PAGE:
AEA Mourns Passing of Board Secretary Chuck Freeland

Chuck FreelandLEE'S SUMMIT, MO., June 11, 2013 -- The Aircraft Electronics Association is deeply saddened by the passing of Chuck Freeland, a regional sales representative for Otto Instrument Service, an AEA member company located in Ontario, Calif. 
  
Freeland passed away Saturday, June 8, 2013, near his hometown of Vacaville, Calif., following a courageous battle with cancer. A celebration of life service will take place Friday, June 21, at 2 p.m. PDT at the Nut Tree Airport in Vacaville, Calif.

In lieu of flowers, donations may be made to the AEA Educational Foundation; c/o Chuck Freeland Scholarship Fund; 3570 NE Ralph Powell Road; Lee's Summit, MO; 64064. For more information, contact the AEA headquarters at 816-347-8400.
  
Earlier this year, Freeland was re-elected by the AEA membership to begin serving his third, three-year term as an international officer of the AEA board of directors. He has served as the secretary for the board since 2009.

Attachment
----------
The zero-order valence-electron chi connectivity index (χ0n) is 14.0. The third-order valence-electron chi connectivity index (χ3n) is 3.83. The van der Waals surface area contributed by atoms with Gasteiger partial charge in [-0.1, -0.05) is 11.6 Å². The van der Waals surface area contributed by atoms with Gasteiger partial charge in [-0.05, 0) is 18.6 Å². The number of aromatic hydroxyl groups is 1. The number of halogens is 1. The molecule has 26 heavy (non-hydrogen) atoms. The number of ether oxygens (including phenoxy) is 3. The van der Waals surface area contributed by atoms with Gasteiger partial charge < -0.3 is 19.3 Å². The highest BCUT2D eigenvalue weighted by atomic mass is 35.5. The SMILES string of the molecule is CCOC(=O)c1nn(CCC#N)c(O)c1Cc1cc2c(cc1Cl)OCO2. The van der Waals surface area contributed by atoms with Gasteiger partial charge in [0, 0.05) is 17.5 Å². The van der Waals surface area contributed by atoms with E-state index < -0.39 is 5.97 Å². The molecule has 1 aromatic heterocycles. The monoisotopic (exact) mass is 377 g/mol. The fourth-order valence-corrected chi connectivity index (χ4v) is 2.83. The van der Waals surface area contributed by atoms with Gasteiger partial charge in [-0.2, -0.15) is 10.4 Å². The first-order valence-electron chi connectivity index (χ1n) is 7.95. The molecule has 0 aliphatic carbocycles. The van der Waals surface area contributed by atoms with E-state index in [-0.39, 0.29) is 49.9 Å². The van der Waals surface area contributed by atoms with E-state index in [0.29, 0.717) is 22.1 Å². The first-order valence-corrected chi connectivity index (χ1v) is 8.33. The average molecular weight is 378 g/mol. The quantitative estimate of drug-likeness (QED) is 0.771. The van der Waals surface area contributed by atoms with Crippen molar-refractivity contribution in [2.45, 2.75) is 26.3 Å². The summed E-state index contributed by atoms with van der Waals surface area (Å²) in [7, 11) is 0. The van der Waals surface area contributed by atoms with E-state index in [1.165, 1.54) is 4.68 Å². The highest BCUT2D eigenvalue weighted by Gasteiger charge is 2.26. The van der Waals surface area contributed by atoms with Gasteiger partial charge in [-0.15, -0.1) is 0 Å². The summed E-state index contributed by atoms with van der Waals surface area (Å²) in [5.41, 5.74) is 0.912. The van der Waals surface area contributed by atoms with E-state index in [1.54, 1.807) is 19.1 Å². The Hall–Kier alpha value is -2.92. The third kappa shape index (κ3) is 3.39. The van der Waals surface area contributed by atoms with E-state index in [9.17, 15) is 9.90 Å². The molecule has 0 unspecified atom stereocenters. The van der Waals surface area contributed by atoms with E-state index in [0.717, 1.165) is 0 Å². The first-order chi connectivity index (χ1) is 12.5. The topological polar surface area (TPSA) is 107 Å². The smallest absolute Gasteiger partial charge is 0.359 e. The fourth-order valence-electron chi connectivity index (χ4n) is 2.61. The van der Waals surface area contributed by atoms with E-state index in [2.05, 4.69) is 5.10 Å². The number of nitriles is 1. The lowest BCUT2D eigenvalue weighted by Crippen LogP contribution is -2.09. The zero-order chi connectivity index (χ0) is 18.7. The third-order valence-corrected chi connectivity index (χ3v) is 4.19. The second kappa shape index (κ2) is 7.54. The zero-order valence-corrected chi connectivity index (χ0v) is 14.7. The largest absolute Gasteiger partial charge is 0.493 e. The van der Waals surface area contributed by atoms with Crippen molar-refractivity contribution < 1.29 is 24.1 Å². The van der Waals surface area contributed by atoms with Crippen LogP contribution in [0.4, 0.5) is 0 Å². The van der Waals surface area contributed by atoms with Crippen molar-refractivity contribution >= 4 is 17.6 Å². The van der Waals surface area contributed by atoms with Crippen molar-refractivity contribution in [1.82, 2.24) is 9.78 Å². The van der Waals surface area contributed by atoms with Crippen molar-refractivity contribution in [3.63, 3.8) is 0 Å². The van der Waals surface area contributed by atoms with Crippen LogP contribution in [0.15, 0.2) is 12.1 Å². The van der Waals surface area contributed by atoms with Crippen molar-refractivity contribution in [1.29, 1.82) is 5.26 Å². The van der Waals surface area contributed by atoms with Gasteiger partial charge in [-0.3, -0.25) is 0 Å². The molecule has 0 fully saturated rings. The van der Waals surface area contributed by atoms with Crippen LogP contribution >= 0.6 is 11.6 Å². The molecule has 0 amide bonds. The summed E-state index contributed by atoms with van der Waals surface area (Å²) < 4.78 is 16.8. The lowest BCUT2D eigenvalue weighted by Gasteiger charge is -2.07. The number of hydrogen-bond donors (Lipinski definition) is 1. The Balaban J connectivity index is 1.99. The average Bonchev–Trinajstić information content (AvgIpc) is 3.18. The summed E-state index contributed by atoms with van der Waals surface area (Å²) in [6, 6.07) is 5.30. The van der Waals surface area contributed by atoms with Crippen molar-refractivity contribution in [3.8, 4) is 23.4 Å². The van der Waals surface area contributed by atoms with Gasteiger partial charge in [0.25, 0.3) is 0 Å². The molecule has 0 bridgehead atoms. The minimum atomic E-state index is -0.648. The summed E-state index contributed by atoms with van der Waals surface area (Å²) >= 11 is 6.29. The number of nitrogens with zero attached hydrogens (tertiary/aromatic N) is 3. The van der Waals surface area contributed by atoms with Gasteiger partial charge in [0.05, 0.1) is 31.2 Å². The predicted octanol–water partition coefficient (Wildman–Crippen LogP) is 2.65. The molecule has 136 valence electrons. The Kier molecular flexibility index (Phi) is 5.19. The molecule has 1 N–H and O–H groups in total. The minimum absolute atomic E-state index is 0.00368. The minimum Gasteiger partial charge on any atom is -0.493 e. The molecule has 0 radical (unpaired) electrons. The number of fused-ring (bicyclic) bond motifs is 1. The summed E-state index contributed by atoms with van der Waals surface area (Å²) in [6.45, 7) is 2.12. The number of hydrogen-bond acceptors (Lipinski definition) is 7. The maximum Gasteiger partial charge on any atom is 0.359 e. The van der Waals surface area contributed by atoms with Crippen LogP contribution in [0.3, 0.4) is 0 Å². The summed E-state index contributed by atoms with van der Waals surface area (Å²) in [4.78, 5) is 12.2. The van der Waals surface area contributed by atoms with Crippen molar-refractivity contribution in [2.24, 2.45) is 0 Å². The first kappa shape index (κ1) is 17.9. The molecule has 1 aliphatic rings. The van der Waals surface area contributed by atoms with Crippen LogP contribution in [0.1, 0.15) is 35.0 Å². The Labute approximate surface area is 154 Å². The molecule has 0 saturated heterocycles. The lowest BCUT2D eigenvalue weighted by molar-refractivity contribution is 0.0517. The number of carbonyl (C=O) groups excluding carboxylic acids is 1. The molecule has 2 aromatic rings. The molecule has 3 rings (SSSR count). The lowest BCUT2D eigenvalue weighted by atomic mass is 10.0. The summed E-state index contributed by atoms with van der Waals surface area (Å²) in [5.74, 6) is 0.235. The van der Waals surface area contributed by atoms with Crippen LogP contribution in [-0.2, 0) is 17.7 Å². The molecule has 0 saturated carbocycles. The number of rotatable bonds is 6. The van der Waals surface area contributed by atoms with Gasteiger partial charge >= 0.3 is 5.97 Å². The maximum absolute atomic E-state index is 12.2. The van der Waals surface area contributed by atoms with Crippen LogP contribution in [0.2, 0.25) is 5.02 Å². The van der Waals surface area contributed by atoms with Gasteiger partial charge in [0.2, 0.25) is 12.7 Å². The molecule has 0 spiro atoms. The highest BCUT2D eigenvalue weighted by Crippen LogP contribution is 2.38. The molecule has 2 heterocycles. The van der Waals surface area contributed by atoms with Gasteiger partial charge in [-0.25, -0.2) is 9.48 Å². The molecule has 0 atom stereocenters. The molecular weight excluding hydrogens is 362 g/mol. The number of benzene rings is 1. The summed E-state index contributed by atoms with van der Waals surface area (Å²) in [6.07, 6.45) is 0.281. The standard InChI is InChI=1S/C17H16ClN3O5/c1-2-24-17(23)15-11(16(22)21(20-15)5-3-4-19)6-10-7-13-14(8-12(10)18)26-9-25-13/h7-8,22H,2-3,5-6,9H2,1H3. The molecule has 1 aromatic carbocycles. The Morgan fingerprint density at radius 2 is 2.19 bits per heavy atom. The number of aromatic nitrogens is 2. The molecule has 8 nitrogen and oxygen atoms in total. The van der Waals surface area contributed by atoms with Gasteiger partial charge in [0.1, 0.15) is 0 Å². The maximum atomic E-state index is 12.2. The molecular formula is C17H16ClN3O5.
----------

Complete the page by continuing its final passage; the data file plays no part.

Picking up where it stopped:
"Chuck's positive attitude and his determination to beat cancer is something I will always remember and personally will take away from knowing him," said Paula Derks, AEA president. "His involvement in the AEA and his devotion to the AEA Educational Foundation will be sorely missed. But, most importantly, I will miss his friendship."
  
Prior to joining Otto Instrument Service, Freeland was a regional sales manager for Sandel Avionics, and he was a member of the staff when Sandel Avionics was presented with the AEA Associate Member of the Year Award in 2006. 
  
Freeland was involved in the avionics industry for more than 30 years, and he served in various sales, marketing and flight department positions with Bendix/King throughout its transitions to AlliedSignal and Honeywell. He was an ATP-rated pilot with approximately 9,800 hours in various single- and twin-engine aircraft.
  
As a member of the AEA Educational Foundation board, he worked tirelessly to foster better industry relationships with younger generations by encouraging high school students to pursue a career in aviation electronics.

For more information about the AEA, visit www.aea.net.

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